Having diverse perspect­ives on the bench certainly does­n’t guar­an­tee partic­u­lar outcomes, since judi­cial philo­sophy is shaped by numer­ous factors. But it’s also hard to see how courts will be equipped to address inequit­ies in our justice system without greater repres­ent­a­tion of women, people of color and lawyers with exper­i­ence repres­ent­ing indi­vidu­als who are often on the receiv­ing end of injustice.

Indeed, evid­ence supports the common­sense notion that a judge’s back­ground informs how they approach cases, and that judges learn from each other — espe­cially when their colleagues bring differ­ent life exper­i­ences to the table.

For example, stud­ies of federal courts have found that Black judges are more likely to side with plaintiffs in civil rights cases, and that their pres­ence on a panel of judges hear­ing a case makes it more likely that their white colleagues will do the same. A March report by Emory Univer­sity law professor Joanna Shep­herd also found that judges with back­grounds as prosec­utors or corpor­ate lawyers were more likely to rule in favor of employ­ers in work­place disputes.

To be sure, the back­grounds of state supreme court justices are chan­ging, and the past year has seen some path­break­ing appoint­ments.

In Janu­ary, Melissa Long became the first justice of color to sit on the Rhode Island Supreme Court. At the end of last year, Fabi­ana Pierre-Louis became the first Black woman to join the New Jersey Supreme Court. And in April 2020, Carla Wong McMil­lian became the first Asian Amer­ican justice to serve on a high court bench in the South when she joined the Geor­gia Supreme Court.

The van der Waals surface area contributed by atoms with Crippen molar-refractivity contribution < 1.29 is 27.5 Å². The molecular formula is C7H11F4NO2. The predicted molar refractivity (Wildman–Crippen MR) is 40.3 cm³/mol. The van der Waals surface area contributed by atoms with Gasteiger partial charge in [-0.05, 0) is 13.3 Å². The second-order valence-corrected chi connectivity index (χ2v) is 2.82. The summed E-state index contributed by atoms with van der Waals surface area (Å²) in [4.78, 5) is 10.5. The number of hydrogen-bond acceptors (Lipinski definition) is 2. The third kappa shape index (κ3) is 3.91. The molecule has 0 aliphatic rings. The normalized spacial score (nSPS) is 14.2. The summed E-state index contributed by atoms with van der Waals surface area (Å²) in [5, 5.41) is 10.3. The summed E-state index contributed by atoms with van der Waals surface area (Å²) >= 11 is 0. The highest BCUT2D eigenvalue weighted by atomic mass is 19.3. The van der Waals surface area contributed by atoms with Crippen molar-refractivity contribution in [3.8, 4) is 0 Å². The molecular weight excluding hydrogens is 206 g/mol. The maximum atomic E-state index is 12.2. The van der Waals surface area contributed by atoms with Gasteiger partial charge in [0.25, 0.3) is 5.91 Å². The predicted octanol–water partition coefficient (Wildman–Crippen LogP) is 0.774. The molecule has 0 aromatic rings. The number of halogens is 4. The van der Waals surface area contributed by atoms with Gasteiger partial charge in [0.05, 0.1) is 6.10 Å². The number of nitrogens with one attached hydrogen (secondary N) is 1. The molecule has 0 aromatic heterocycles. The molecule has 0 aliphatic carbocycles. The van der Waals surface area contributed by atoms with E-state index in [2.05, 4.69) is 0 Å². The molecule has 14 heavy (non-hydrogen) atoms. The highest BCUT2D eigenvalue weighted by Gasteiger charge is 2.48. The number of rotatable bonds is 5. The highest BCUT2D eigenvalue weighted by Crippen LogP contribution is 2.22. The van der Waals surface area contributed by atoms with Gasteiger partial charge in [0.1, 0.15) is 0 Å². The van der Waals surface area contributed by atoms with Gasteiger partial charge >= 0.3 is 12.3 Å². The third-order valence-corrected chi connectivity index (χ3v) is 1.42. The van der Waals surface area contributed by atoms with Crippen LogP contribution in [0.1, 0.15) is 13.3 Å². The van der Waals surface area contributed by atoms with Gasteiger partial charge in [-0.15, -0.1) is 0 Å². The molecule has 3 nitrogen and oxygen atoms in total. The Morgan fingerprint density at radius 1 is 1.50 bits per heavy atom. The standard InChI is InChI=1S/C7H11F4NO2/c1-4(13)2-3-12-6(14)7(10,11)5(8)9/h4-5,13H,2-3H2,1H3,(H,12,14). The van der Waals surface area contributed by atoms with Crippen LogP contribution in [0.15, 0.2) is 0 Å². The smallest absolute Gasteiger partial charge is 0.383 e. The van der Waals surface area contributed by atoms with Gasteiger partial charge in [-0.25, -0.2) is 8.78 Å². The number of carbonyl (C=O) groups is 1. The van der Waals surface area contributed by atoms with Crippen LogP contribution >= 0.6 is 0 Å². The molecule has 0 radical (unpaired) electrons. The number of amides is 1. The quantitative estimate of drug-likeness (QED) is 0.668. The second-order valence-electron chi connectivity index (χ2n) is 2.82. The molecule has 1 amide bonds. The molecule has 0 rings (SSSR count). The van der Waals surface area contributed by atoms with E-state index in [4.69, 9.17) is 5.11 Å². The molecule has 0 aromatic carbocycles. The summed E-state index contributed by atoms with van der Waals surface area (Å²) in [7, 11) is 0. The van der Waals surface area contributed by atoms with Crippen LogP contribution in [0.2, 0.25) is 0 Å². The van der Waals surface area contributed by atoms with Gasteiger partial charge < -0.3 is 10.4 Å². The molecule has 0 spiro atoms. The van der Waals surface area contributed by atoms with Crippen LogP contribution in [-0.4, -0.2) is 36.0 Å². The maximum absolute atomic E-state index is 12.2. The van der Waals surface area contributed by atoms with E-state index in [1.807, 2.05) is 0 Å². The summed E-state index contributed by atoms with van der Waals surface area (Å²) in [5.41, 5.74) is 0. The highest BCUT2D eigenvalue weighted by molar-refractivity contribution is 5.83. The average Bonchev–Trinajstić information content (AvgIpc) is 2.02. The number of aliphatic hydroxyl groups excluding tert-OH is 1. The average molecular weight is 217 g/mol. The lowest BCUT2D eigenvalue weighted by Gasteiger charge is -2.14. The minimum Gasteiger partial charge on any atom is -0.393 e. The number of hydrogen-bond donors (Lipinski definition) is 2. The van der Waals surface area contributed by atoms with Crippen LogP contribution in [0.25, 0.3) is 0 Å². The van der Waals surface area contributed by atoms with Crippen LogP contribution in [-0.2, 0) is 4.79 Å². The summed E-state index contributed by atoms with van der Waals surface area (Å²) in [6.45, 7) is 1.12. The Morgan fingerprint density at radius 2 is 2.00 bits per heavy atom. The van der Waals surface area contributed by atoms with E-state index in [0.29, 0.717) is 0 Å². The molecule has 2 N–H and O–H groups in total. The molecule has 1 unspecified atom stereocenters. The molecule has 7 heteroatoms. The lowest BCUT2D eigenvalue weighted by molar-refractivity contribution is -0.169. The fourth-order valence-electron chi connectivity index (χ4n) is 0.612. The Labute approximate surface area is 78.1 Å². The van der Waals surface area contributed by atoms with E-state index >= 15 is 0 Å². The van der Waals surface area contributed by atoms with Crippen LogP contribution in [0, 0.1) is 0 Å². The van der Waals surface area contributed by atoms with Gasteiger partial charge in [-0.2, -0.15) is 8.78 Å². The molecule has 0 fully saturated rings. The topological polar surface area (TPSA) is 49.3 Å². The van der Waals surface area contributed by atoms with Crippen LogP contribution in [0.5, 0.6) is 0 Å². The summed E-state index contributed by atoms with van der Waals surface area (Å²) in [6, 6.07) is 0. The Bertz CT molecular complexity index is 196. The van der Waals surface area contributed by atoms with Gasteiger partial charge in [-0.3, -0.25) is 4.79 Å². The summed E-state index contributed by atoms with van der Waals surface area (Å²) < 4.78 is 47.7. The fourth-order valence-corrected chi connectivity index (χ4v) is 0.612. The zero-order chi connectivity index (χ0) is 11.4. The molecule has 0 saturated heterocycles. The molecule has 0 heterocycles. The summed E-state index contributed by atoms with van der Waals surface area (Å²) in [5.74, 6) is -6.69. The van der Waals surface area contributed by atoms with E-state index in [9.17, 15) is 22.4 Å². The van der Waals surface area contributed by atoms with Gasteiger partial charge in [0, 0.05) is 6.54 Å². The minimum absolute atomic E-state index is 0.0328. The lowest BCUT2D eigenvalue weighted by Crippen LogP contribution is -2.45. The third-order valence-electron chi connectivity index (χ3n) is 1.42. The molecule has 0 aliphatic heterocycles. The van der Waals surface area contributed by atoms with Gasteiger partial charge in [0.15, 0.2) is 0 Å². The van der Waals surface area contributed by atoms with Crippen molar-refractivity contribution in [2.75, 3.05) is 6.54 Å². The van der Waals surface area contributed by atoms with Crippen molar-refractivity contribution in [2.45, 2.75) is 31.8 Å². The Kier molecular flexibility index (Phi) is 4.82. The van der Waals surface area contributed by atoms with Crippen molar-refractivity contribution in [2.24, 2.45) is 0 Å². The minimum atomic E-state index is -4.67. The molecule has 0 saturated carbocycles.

But progress is extremely slow. Since 2019, the percent­age of seats held by women has risen by only 3 points. Between Febru­ary 2020 and April 2021, 30 of the 41 new justices to join state supreme courts have been white, includ­ing in 17 states where people of color make up at least 20% of the popu­la­tion.

Much can be done to pick up the pace.

The vast major­ity of state supreme court justices who came to office in the past year took their seats via appoint­ments by the governor, often with the input of judi­cial nomin­at­ing commis­sions. These appoint­ments often fly under the radar with little public atten­tion or scru­tiny.

The public, includ­ing state bar asso­ci­ations, can change that by call­ing on governors to prior­it­ize racial, gender and profes­sional diversity when filling these seats. And governors and nomin­at­ing commis­sions can and should take active steps to prior­it­ize diversity, includ­ing creat­ing a trans­par­ent process for filling seats, enga­ging in outreach to under­rep­res­en­ted communit­ies, and adopt­ing a vetting process designed to reduce the risk of impli­cit bias.

In the states that select high court judges via elec­tion, legis­latures can make candid­acy more access­ible by estab­lish­ing public finan­cing programs, provid­ing eligible judi­cial candid­ates with public fund­ing for their campaigns.